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‘Contracting Out’ – What Does it Mean for Commercial Tenants?


When you’re taking on a new or existing lease for your business, there are so many pressing issues to think about: how much rent will I have to pay, how long will the lease last, what if I want to leave or sell my business … so when the question of ‘is the lease contracted out or not?’ comes up, it’s all too easy to overlook it. However, it’s really important that commercial tenants understand the implications of a ‘contracted out’ lease and any impact it could have on their plans for the future.

The Landlord and Tenant Act 1954 gives tenants occupying a property for the purpose of a business automatic rights to renew their lease at the end of the lease term- provided that they are still running their business from the property at the renewal time.

A landlord can only refuse to grant a new lease in limited circumstances. ‘Contracting out’ of the Act means that the tenant will give up this right to renew- staying on will only be possible if they agree a new lease with the landlord. If they don’t, the tenant will have to leave when their lease comes to an end.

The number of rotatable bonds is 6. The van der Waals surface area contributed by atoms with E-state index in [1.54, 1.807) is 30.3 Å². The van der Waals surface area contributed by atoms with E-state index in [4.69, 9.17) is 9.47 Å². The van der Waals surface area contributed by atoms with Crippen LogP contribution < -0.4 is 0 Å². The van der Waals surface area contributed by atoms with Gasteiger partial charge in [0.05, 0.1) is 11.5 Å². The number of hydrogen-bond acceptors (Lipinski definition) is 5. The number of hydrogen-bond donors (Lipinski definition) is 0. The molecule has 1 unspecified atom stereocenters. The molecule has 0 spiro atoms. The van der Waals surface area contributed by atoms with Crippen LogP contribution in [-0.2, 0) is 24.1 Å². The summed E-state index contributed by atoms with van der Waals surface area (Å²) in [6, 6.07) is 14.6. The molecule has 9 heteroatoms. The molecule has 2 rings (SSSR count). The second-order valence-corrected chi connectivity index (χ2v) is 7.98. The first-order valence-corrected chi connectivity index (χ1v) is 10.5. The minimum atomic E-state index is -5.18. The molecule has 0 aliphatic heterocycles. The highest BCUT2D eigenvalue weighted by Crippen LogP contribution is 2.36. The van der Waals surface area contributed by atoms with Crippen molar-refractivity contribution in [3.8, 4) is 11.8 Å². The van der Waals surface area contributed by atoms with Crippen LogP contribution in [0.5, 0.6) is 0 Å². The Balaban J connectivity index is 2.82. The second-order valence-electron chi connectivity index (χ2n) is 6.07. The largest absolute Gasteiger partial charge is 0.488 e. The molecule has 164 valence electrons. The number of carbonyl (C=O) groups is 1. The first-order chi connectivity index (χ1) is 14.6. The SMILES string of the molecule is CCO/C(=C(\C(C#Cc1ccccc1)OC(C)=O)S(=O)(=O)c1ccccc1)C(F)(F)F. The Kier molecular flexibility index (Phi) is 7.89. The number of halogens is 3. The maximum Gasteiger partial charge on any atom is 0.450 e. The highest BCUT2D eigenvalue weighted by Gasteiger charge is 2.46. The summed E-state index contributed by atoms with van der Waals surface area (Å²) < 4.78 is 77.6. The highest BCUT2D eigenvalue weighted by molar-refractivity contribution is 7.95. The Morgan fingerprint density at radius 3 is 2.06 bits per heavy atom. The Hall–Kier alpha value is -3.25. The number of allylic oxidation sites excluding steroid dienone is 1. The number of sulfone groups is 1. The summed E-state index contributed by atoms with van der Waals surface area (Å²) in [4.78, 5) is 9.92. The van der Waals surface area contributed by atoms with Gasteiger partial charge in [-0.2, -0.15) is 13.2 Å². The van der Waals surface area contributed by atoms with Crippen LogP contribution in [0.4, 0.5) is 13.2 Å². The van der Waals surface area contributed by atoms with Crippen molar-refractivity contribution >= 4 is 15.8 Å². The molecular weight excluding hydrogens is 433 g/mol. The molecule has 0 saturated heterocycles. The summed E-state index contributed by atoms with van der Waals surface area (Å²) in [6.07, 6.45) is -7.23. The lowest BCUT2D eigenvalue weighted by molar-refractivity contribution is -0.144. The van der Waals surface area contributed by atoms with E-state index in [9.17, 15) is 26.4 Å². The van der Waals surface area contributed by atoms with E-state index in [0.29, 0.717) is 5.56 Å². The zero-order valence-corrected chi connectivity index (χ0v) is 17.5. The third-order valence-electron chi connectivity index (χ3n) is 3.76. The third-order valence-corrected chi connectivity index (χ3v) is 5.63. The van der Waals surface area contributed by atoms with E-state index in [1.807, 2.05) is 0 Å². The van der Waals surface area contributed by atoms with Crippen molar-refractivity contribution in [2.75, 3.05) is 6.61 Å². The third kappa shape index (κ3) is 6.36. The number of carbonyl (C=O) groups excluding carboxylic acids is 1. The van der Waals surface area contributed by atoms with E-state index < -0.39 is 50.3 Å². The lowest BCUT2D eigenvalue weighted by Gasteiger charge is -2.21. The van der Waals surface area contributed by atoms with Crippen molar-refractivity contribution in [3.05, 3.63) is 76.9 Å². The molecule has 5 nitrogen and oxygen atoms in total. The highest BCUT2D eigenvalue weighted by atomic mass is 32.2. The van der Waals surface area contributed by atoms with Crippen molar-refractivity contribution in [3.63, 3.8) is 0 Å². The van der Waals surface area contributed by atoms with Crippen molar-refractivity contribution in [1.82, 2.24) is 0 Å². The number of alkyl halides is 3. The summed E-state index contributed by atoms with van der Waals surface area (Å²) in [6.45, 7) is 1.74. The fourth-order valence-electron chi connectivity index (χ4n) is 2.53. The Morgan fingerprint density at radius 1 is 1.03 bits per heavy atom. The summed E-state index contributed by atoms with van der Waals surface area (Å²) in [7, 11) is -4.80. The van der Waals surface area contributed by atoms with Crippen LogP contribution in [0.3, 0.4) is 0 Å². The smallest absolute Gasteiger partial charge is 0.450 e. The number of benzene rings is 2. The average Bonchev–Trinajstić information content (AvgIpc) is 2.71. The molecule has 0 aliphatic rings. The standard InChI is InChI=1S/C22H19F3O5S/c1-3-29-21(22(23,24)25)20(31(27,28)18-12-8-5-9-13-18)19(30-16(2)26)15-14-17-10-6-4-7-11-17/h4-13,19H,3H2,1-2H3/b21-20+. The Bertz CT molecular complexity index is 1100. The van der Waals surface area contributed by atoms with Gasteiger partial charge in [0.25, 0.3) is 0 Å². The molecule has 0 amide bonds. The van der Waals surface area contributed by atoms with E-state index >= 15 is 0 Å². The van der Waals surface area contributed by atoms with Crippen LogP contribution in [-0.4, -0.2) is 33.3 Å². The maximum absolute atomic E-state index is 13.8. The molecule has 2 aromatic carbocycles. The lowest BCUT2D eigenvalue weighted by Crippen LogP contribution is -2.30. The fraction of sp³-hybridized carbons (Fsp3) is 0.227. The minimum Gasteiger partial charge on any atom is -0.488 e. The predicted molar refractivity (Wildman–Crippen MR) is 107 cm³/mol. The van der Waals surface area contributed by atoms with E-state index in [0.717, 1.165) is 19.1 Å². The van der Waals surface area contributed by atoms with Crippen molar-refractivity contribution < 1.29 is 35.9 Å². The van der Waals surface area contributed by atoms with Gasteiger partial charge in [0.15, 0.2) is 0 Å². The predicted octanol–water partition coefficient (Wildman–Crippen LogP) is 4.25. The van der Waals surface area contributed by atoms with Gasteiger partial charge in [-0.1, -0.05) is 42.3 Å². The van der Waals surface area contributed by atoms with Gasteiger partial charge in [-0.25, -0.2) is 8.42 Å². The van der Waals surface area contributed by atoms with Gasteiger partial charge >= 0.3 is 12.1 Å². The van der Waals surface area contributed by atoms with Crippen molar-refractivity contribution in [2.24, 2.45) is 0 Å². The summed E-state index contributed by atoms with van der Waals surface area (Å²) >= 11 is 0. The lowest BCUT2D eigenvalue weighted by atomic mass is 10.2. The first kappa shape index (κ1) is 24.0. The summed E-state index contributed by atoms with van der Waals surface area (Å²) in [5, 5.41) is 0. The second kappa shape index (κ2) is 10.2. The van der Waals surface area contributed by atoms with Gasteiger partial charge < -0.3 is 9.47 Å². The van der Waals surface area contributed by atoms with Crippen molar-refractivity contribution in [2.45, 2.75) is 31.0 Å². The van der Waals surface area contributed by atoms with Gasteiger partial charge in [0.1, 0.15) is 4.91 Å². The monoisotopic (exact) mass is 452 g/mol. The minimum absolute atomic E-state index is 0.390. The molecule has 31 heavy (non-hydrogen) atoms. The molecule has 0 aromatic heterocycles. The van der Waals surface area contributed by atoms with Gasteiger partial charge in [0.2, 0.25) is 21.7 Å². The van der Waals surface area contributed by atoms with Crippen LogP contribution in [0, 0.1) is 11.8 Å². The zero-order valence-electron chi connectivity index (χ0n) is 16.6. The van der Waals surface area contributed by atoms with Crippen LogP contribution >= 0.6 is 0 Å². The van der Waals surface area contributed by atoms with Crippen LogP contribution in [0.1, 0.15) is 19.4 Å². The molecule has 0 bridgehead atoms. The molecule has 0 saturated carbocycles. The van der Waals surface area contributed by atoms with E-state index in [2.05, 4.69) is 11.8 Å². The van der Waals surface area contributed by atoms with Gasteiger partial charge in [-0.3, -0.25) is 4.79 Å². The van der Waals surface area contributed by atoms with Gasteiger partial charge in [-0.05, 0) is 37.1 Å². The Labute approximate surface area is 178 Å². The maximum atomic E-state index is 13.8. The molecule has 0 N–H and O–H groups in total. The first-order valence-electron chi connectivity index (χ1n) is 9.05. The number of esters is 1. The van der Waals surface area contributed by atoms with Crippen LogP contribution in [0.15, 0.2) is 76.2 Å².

One side effect of contracting out is that at the end of the lease term, the tenant is not entitled to any compensation when they leave- even if by leaving they effectively lose the goodwill of their business.

If a lease is inside the Act and the landlord successfully recovers possession, then in certain circumstances the landlord could have to pay the tenant compensation (calculated by reference to the rateable value of the property) when they leave. Compensation is often not payable if the tenant has occupied the property for less than 5 years.

So, how do you decide what’s best for you as a tenant? Unfortunately, sometimes the landlord may insist that it’s just not open to negotiation as it gives them flexibility, for example if they have plans to develop their property in the future and want to be able to regain possession quickly and easily. You can generally expect short-term leases to be contracted out as well as leases of part of a building or estate.

If you are taking on a long-term lease, or you are likely to spend a significant amount on your fit-out, then it would be fair for you to expect to have the protection of the Act and the potential right to compensation if you have to leave. If the location of your business is vital in your business plan and you will build up valuable goodwill then you should press hard for a lease covered by the Act.

It’s key to find out at an early stage whether the lease you are taking on will be contracted out or not, and what room for negotiation there may be, so you can decide if it will work for you and your business.